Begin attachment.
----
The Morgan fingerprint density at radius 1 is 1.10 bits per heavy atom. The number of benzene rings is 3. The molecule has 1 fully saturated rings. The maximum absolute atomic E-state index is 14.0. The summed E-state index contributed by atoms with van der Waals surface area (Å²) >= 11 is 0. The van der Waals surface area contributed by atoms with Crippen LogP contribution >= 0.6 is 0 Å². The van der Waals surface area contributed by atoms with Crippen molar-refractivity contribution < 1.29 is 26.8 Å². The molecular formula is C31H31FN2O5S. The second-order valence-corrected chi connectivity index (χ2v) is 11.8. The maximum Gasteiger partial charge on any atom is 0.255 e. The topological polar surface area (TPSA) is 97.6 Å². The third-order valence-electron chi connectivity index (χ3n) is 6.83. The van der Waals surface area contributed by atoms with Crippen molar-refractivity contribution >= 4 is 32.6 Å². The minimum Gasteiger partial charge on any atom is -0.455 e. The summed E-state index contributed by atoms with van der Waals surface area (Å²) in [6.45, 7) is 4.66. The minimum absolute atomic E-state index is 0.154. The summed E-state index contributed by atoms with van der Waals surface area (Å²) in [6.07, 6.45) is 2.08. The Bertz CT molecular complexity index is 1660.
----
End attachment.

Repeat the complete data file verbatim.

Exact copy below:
The Morgan fingerprint density at radius 1 is 1.10 bits per heavy atom. The number of benzene rings is 3. The molecule has 1 fully saturated rings. The maximum absolute atomic E-state index is 14.0. The summed E-state index contributed by atoms with van der Waals surface area (Å²) >= 11 is 0. The van der Waals surface area contributed by atoms with Crippen LogP contribution >= 0.6 is 0 Å². The van der Waals surface area contributed by atoms with Crippen molar-refractivity contribution < 1.29 is 26.8 Å². The molecular formula is C31H31FN2O5S. The second-order valence-corrected chi connectivity index (χ2v) is 11.8. The maximum Gasteiger partial charge on any atom is 0.255 e. The topological polar surface area (TPSA) is 97.6 Å². The third-order valence-electron chi connectivity index (χ3n) is 6.83. The van der Waals surface area contributed by atoms with Crippen molar-refractivity contribution >= 4 is 32.6 Å². The minimum Gasteiger partial charge on any atom is -0.455 e. The summed E-state index contributed by atoms with van der Waals surface area (Å²) in [6.45, 7) is 4.66. The minimum absolute atomic E-state index is 0.154. The summed E-state index contributed by atoms with van der Waals surface area (Å²) in [6.07, 6.45) is 2.08. The Bertz CT molecular complexity index is 1660.